I have to be honest, it freaks me out a when people celebrate stifling free speech with violent riots (what went on at UC Berkeley do not qualify as ‘protests’; they were riots). Because that’s the same kind of thinking behind the villagers who grab the pitchforks and the torches to go after the Witches.

It also freaks me out when people want to make certain religions illegal, when peaceful assemblies turn violent, when people abuse their right to criticize the government by trying to villainize/demonize those they disagree with, and when the press abuses their power by being deliberately dishonest and manipulative—trying to promote a narrative and an agenda rather than giving the cold, hard, unadorned, unexcused facts.

The Freedoms of the First Amendment provide us with an incredibly strong foundation for society, but every time we use a ‘but’ to justify chipping away at them we are contributing to the crumbling of that foundation. Sometimes there is cause for a ‘but’, of course (like someone directly inciting violence or sacrificing babies, for example), but those times should be exceedingly rare.

These freedoms are never going to be easy to execute in diverse nation; the founding fathers knew this when they framed the Constitution. And the more troubled times are, the more the country is divided on which values to embrace or which solutions are best, the harder it gets to put vehement disagreements and personal feelings aside in order to stand up for the First Amendment.

But I’m afraid I have to side with Evelyn Beatrice Hall on this one: ‘I disapprove of what you say, but I will defend to the death your right to say it.’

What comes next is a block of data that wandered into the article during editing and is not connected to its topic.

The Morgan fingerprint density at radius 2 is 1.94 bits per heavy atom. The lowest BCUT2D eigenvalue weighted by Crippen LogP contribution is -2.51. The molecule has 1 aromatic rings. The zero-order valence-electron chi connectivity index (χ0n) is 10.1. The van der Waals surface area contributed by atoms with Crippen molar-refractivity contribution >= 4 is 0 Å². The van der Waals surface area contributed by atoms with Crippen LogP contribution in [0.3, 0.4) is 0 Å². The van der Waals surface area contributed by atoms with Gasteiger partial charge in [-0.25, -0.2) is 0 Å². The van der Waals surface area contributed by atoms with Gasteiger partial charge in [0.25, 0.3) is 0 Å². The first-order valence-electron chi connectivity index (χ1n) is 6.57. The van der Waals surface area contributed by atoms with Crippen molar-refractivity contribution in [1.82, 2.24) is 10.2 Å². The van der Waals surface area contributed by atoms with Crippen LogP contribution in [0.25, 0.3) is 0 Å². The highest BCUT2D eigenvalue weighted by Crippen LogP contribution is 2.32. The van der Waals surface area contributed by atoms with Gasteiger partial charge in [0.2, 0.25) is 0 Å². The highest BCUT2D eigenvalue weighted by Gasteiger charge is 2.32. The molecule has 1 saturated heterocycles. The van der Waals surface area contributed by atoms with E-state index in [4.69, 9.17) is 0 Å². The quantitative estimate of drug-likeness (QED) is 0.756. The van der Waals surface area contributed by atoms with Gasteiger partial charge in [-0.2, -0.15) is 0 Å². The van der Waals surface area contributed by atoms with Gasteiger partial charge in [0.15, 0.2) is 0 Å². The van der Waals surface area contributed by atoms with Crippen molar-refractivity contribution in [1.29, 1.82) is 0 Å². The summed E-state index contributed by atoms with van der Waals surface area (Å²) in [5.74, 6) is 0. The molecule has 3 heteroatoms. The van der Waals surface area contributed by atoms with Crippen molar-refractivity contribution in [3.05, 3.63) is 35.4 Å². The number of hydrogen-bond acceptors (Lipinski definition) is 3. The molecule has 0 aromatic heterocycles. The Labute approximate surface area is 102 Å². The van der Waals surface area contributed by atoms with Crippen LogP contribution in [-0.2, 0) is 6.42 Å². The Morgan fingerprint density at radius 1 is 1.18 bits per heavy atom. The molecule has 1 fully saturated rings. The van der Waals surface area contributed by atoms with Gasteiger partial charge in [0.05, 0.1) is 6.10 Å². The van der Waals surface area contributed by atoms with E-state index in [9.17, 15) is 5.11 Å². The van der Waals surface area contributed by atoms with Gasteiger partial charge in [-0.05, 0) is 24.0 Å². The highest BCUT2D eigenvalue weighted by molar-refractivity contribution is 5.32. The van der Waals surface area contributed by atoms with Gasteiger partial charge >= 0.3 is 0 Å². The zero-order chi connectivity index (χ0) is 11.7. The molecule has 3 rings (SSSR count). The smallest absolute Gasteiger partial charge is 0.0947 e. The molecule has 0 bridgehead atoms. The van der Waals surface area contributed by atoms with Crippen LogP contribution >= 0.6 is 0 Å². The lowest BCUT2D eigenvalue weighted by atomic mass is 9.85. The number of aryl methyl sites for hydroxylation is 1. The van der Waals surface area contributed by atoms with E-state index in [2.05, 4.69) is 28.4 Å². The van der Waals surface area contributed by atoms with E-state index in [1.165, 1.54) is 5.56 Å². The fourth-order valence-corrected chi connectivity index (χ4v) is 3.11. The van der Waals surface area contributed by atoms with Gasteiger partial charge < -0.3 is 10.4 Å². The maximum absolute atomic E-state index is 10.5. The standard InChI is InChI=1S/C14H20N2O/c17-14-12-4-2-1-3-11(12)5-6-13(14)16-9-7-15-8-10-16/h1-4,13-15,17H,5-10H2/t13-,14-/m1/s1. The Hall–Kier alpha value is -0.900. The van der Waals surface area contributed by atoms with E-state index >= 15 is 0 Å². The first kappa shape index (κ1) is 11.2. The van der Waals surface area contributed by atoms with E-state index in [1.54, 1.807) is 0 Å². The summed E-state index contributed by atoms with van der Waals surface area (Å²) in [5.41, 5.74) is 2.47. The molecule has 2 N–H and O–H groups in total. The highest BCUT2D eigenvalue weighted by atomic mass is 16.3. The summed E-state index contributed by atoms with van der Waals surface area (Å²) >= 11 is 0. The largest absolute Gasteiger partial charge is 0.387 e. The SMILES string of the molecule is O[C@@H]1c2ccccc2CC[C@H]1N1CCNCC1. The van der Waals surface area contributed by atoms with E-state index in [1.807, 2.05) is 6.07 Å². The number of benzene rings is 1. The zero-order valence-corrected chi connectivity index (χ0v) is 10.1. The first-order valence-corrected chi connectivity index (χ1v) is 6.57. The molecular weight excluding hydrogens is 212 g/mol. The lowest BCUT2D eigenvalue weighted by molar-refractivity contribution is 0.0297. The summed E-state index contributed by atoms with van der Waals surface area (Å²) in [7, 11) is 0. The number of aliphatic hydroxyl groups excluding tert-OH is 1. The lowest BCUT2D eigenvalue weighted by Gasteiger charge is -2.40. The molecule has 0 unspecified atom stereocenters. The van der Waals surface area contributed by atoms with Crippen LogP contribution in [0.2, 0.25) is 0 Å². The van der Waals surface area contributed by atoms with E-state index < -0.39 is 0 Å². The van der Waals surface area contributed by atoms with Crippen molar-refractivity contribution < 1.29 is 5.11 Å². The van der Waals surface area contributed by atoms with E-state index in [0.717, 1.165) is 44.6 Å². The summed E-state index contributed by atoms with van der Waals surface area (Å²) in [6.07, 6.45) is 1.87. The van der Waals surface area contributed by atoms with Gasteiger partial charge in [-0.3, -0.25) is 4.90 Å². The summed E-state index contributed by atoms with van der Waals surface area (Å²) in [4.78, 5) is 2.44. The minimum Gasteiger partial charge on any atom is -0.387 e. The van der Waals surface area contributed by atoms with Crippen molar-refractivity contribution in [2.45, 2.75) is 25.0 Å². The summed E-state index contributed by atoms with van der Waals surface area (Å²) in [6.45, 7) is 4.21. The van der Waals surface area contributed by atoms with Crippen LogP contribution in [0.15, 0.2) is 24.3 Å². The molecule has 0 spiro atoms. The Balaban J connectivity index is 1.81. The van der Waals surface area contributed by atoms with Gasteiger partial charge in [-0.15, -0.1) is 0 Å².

I can’t help but think of our Pagan ancestors being persecuted for their beliefs, and how many of their persecutors thought they were justified. With every fiber of their being, those persecutors truly and wholeheartedly believed Pagans were practicing some repulsive, offensive, deadly stuff, so they justified their own oppressive behavior.

Freedoms like those afforded in the First Amendment were a huge step forward for human societies (and it still took time to catch up in practice with that massive philosophical threat); it truly chills me to the bone that these days we seem to be taking a step backwards. People are back to intolerance, back to justifying their actions, to denying that attempting to oppress that which they hate.

Dennis Prager, conservative talk show host and author, says, “I prefer clarity to agreement.”

While I may not agree with all of Prager’s positions, I do embrace that particular bit of wisdom. It rings true to my religious values, and it helps me remember just what a stroke of brilliance the First Amendment is, and why we have a responsibility to watch our ‘buts’. If we’re not careful, we could pull our own foundation right out from under us, and I can’t imagine where we, as Pagans, might be then. With two-thirds of the world being Muslim or Christian, two religions that believe we’re ‘the enemy’, anything that would weaken First Amendment rights is the biggest threat we face in the long run.